- Office of Attorney General Maura Healey
Media Contact for AG Healey Leads 18 State AGs in Defending Rules on Ozone-Depleting Chemicals
Boston — Attorney General Maura Healey led a coalition of 18 attorneys general in urging the U.S. Supreme Court to review a ruling by the U.S. Court of Appeals for the District of Columbia that upended the U.S. Environmental Protection Agency’s (EPA) longstanding authority under the Clean Air Act to ban dangerous substitutes, such as hydrofluorocarbons (HFCs), for ozone-depleting substances.
Since 1990, the Clean Air Act has required EPA to phase out the production and use of substances that harm the Earth’s stratospheric ozone layer. The Clean Air Act’s “Safe Alternatives Policy” is designed to ensure that this phase-out of harmful ozone-depleting substances does not give rise to dangerous substitute chemicals. Under the Safe Alternatives Policy, EPA is required to publish and update lists of safe and prohibited substitutes for ozone-depleting substances.
“Leading manufacturers have already adopted higher standards that protect the ozone layer, and now the EPA wants to pull the rug out from under them to reward companies that damage the planet with dangerous chemicals,” said AG Healey. “We’re in this case alongside major businesses and environmental groups to defend these commonsense restrictions that make our products safer and protect public health and our environment.”
In 2015, EPA issued a rule prohibiting certain uses of HFCs as a substitute for ozone-depleting substances. HFCs are climate super-pollutants and are commonly used in millions of consumer products, from refrigerators and air-conditioning units to cosmetics, spray cans, and household cleaners. They are among the fastest growing sources of greenhouse gas pollution globally, with hundreds to thousands of times the global-warming potential of carbon dioxide. When EPA finalized its HFC rule in 2015, EPA estimated that the rule would avoid 26 to 31 million metric tons of greenhouse gas emissions annually by 2020. This would be the equivalent of the emissions of 6.4 million passenger cars driven for year, or the annual energy use for 3.2 million homes.
The coalition attorneys general filed the brief Thursday in support of the Natural Resources Defense Council and Honeywell International Inc.’s petitions for U.S. Supreme Court review of the D.C. Circuit Court’s decision in Mexichem v. EPA. In response to a lawsuit brought by two foreign chemical companies challenging the 2015 Rule, a divided D.C. Circuit Court panel held in that case that EPA can no longer ban all uses of a prohibited substitute under the Clean Air Act’s so-called “safe alternative policy,” no matter how poisonous, explosive, or harmful to the environment the substitute may be.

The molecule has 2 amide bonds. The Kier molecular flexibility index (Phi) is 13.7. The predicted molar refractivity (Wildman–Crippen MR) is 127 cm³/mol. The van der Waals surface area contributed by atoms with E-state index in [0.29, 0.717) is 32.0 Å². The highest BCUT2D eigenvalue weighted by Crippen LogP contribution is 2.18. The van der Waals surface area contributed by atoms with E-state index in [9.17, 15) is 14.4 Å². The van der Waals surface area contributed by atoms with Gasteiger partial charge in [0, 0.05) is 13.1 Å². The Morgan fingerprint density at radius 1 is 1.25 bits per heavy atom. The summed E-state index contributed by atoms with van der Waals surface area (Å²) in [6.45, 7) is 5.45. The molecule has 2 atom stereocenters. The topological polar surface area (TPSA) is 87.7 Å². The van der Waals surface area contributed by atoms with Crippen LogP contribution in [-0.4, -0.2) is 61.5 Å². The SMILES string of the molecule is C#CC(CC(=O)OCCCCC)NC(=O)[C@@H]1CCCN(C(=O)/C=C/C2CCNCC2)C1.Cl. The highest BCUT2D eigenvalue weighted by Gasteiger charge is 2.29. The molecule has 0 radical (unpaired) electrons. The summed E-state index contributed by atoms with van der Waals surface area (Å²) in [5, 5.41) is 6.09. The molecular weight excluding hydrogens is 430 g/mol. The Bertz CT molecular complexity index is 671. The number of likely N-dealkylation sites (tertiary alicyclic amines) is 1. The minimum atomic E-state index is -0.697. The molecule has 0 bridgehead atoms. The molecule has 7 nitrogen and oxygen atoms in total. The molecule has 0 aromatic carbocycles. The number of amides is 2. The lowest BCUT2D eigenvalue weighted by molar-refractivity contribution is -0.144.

The attorneys general argue in the brief that the D.C. Circuit’s ruling is legally flawed and disrupted states’ decades-long reliance on EPA’s authority to ban the use of unsafe chemical substitutes. The court upended a strong national program that efficiently and effectively protected human health and the environment from the risks of chemical substitutes, and that promoted innovation and investment in developing safe alternatives. The attorneys general contend that the decision below generated enormous uncertainty for states, their consumers, and their businesses.
Following the D.C. Circuit’s ruling, former EPA Administrator Scott Pruitt effectively rescinded the 2015 HFC rule in its entirety in April 2018. Pruitt rolled back the rule by issuing guidance, rather than through a public rulemaking process, as required by federal law. AG Healey was part of a coalition of 12 attorneys general that sued the EPA last month over the rollback of the HFC rule. In the lawsuit, the attorneys general allege that lifting limits on the use of HFCs will damage ongoing efforts to combat climate change.
Joining AG Healey in filing the brief in the Supreme Court are the attorneys general of Connecticut, Delaware, Hawaii, Illinois, Iowa, Maine, Maryland, Minnesota, by and through its Pollution Control Agency, New Jersey, New York, North Carolina, Oregon, Pennsylvania, Vermont, Virginia, Washington, and the District of Columbia.
This matter was handled by Special Assistant Attorney General Megan Herzog, Assistant Attorneys General Amanda Morejon and Seth Schofield, and Christophe Courchesne, Chief of AG Healey’s Environmental Protection Division.